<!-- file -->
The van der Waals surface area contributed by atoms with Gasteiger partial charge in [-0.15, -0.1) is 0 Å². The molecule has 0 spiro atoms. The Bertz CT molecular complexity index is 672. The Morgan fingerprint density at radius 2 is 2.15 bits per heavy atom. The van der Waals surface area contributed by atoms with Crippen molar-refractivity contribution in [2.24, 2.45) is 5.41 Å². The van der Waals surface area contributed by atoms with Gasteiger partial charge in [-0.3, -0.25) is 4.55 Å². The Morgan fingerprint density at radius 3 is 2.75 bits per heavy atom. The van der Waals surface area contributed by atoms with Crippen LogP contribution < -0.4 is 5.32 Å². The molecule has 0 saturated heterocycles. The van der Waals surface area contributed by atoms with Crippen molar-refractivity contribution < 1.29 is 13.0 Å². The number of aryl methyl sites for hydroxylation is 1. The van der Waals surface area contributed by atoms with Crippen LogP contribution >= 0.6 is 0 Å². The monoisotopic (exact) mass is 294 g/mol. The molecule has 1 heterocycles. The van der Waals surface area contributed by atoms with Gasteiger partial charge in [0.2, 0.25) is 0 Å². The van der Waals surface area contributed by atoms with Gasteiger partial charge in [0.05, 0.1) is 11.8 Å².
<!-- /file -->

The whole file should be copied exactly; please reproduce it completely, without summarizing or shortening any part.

The van der Waals surface area contributed by atoms with Gasteiger partial charge in [-0.15, -0.1) is 0 Å². The molecule has 0 spiro atoms. The Bertz CT molecular complexity index is 672. The Morgan fingerprint density at radius 2 is 2.15 bits per heavy atom. The van der Waals surface area contributed by atoms with Crippen molar-refractivity contribution in [2.24, 2.45) is 5.41 Å². The van der Waals surface area contributed by atoms with Gasteiger partial charge in [-0.3, -0.25) is 4.55 Å². The Morgan fingerprint density at radius 3 is 2.75 bits per heavy atom. The van der Waals surface area contributed by atoms with Crippen LogP contribution < -0.4 is 5.32 Å². The molecule has 0 saturated heterocycles. The van der Waals surface area contributed by atoms with Crippen molar-refractivity contribution < 1.29 is 13.0 Å². The number of aryl methyl sites for hydroxylation is 1. The van der Waals surface area contributed by atoms with Crippen LogP contribution >= 0.6 is 0 Å². The monoisotopic (exact) mass is 294 g/mol. The molecule has 1 heterocycles. The van der Waals surface area contributed by atoms with Gasteiger partial charge in [0.2, 0.25) is 0 Å². The van der Waals surface area contributed by atoms with Gasteiger partial charge in [0.05, 0.1) is 11.8 Å².